# Probability with broken drainpipes

• Mar 3rd 2009, 09:41 AM
chella182
Probability with broken drainpipes
Sorry again for a vague-ish title - I have no clue where to begin with this.

To check the quality of plastic drainpipes a manufacturer selects 10 pipes at random from each large production batch and subjects them to an impact test. Flawed pipes break on the test but good ones do not. If more than two pipes on test break, the whole batch is scrapped. What are the probabilities:

a) that the batch will be scrapped when only 5% of the pipes in it are flawed;
b)that the batch will not be scrapped even if the proportion of flawed pipes is 25%?

There doesn't seem to be enough numbers here; I'm clearly missing something.
• Mar 3rd 2009, 10:27 AM
NoFace
Quote:

Originally Posted by chella182
Sorry again for a vague-ish title - I have no clue where to begin with this.

To check the quality of plastic drainpipes a manufacturer selects 10 pipes at random from each large production batch and subjects them to an impact test. Flawed pipes break on the test but good ones do not. If more than two pipes on test break, the whole batch is scrapped. What are the probabilities:

a) that the batch will be scrapped when only 5% of the pipes in it are flawed;
b)that the batch will not be scrapped even if the proportion of flawed pipes is 25%?

There doesn't seem to be enough numbers here; I'm clearly missing something.

For part a:

Seems to me like $X$ has a binomial distribution $BIN(10, 0.05)$ where 10 is the number of trials, and 0.05 is the success probability (probability of getting a defective one).
• Mar 3rd 2009, 10:46 AM
chella182
Ah thanks! Didn't think of it being binomial...

Maybe I'll have to approximate it using Poisson in this Q as well, since that's the only topic he's not yet covered in this assignment it would seem.

Thankyou :)
• Mar 3rd 2009, 03:00 PM
awkward
Quote:

Originally Posted by chella182
Sorry again for a vague-ish title - I have no clue where to begin with this.

To check the quality of plastic drainpipes a manufacturer selects 10 pipes at random from each large production batch and subjects them to an impact test. Flawed pipes break on the test but good ones do not. If more than two pipes on test break, the whole batch is scrapped. What are the probabilities:

a) that the batch will be scrapped when only 5% of the pipes in it are flawed;
b)that the batch will not be scrapped even if the proportion of flawed pipes is 25%?

There doesn't seem to be enough numbers here; I'm clearly missing something.

a) If 5% of the pipes in the batch of 10 are flawed, then the batch contains 2 flawed pipes. So exactly 2 pipes will break and the batch will not be scrapped.

b) Here you want P(X < 3) where X has a Binomial distribution with n = 10, p = 0.25.
• Mar 3rd 2009, 03:07 PM
sirellwood
haha, chella we r blatantley doing the same assignment. mas1301 yeah? have u done 2, 8(c), 10 or 11?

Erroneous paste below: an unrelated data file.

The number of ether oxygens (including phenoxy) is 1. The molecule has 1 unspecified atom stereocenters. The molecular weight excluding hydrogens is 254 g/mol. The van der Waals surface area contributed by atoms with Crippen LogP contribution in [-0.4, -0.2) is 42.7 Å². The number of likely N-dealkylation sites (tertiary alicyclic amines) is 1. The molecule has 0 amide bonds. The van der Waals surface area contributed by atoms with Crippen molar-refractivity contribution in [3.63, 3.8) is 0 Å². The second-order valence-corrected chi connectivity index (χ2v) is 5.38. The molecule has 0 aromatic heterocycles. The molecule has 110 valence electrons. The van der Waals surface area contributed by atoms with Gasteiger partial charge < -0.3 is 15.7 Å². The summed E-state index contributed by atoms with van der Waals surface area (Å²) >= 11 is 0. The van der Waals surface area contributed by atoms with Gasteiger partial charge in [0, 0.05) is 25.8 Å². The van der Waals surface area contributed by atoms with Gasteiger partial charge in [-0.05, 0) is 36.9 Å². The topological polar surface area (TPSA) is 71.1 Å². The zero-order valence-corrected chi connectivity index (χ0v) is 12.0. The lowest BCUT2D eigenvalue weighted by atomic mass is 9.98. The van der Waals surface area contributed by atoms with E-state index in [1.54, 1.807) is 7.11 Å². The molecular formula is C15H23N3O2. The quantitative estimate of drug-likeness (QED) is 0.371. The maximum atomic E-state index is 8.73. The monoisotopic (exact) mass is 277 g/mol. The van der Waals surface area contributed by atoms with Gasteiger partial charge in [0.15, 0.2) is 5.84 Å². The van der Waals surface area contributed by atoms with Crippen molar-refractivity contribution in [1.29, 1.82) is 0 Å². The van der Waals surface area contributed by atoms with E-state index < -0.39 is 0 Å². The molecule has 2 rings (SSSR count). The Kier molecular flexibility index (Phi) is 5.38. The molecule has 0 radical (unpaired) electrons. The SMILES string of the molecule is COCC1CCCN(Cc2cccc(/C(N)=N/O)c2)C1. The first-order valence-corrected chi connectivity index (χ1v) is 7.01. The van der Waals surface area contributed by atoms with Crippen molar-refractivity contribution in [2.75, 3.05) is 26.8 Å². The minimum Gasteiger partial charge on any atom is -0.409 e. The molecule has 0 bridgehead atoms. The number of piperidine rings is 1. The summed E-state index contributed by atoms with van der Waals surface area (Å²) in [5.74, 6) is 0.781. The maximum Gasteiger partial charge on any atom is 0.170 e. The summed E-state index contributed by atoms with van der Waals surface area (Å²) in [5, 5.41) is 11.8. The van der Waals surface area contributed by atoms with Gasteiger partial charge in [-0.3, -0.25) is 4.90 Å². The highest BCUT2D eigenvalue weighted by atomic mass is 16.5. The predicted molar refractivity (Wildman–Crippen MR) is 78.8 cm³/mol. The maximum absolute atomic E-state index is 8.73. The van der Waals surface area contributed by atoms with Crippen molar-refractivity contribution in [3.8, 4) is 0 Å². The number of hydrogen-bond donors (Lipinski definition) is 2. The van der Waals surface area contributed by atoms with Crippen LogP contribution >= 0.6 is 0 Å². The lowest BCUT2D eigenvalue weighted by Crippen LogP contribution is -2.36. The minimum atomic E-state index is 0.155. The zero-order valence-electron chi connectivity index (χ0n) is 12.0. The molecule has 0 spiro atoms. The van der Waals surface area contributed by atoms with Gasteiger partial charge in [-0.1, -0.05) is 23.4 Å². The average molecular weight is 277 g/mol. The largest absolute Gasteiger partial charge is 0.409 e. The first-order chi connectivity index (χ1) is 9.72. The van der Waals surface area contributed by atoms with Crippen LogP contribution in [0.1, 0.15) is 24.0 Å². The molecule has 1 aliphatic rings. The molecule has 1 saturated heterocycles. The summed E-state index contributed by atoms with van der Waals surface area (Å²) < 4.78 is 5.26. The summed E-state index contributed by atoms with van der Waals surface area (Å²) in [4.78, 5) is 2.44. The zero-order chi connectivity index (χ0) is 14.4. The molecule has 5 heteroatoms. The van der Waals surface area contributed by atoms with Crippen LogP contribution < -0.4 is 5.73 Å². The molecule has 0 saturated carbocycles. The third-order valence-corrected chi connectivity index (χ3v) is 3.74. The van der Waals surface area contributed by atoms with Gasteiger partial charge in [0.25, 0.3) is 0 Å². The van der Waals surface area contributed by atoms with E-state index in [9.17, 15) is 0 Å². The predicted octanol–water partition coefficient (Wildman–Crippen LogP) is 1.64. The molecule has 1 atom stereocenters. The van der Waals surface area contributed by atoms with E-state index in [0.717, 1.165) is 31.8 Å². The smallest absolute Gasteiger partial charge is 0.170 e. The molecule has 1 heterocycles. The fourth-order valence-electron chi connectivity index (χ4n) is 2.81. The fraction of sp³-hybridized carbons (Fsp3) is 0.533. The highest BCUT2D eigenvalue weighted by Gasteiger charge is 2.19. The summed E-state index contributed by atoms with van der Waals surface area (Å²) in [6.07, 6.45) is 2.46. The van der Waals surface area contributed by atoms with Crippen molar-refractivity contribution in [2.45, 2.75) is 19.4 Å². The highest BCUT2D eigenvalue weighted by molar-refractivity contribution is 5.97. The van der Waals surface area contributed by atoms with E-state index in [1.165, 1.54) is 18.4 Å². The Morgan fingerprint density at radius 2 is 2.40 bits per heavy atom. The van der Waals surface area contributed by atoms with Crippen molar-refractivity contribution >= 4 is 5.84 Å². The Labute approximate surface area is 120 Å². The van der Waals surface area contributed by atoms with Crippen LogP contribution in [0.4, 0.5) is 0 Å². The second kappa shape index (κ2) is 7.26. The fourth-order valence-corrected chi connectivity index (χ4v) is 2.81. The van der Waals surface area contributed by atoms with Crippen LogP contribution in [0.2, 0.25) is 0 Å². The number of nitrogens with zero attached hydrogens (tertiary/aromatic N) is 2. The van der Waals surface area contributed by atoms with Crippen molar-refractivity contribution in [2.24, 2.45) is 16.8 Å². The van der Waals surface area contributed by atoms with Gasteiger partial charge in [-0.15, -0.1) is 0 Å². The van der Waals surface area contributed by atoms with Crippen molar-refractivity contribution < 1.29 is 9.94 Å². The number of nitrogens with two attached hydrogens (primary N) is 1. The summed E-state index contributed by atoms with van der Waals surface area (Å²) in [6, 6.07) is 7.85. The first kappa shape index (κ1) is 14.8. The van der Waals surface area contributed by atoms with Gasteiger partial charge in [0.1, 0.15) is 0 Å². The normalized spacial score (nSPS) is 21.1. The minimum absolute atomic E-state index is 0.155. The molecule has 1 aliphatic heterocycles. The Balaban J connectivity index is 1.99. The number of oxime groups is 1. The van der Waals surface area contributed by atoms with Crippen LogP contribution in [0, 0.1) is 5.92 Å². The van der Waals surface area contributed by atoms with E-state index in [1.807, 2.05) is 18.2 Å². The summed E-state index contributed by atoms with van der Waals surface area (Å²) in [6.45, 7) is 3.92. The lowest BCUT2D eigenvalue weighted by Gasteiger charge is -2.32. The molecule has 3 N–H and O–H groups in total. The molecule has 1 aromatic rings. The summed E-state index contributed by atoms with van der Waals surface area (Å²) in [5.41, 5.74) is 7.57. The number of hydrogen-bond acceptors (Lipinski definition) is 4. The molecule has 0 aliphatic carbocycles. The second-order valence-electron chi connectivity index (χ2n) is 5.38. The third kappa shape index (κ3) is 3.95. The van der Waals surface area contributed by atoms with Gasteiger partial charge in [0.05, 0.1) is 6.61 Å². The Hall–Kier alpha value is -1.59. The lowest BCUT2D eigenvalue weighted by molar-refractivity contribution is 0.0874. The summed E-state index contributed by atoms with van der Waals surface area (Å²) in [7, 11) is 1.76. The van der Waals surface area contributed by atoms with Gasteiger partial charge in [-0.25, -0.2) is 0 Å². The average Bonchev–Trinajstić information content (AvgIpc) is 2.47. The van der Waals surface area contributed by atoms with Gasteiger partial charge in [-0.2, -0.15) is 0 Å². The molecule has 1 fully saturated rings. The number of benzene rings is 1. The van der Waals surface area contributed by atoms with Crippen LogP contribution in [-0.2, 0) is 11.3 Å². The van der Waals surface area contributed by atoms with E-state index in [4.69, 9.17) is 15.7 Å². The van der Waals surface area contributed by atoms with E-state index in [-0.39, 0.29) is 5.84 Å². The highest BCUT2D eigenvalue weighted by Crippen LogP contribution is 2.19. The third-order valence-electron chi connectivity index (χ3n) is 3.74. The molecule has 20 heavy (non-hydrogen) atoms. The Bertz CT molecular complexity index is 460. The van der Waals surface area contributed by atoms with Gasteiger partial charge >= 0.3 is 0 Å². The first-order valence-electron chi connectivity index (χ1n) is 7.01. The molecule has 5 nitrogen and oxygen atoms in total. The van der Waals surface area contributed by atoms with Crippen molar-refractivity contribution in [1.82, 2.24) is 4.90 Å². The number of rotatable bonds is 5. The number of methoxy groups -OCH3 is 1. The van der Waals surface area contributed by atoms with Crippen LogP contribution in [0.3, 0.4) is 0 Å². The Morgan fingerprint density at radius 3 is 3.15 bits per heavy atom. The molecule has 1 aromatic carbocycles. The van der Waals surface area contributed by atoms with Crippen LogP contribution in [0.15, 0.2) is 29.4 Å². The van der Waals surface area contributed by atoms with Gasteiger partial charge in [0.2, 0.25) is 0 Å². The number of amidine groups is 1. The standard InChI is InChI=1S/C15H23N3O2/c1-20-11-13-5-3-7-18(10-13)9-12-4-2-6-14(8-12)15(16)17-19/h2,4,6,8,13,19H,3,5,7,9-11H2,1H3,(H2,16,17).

• Mar 4th 2009, 02:43 PM
chella182
Quote:

Originally Posted by awkward
a) If 5% of the pipes in the batch of 10 are flawed, then the batch contains 2 flawed pipes. So exactly 2 pipes will break and the batch will not be scrapped.

b) Here you want P(X < 3) where X has a Binomial distribution with n = 10, p = 0.25.

Thankyou for this :) really helpful.
• Mar 4th 2009, 06:00 PM
awkward
Quote:

Originally Posted by awkward
a) If 5% of the pipes in the batch of 10 are flawed, then the batch contains 2 flawed pipes. So exactly 2 pipes will break and the batch will not be scrapped.

b) Here you want P(X < 3) where X has a Binomial distribution with n = 10, p = 0.25.

a) I blew the simple arithmetic-- 5% of 10 is 0.5, not 2. (What could I have been thinking?) It is not possible to have 0.5 flawed pipes in the sample of 10. So I must not have understood the problem statement. I guess the author meant that 5% of the large production batch is flawed, not 5% of the sample. So the desired probability that the batch will be rejected is $P(X \geq 3)$ where X has a Binomial distribution with n = 10, p = 0.05.

b) Someone asked me off-line why P(X < 3) is the desired probability. It's because 3 or more broken pipes result in rejection of the batch. Note that $P(X < 3) = P(X \leq 2)$.
• Mar 5th 2009, 03:48 AM
chella182
Quote:

Originally Posted by awkward
a) I blew the simple arithmetic-- 5% of 10 is 0.5, not 2. (What could I have been thinking?) It is not possible to have 0.5 flawed pipes in the sample of 10. So I must not have understood the problem statement. I guess the author meant that 5% of the large production batch is flawed, not 5% of the sample. So the desired probability that the batch will be rejected is $P(X \geq 3)$ where X has a Binomial distribution with n = 10, p = 0.05.

b) Someone asked me off-line why P(X < 3) is the desired probability. It's because 3 or more broken pipes result in rejection of the batch. Note that $P(X < 3) = P(X \leq 2)$.

Thanks :) now this is helpful (Rofl) only joking (Wink)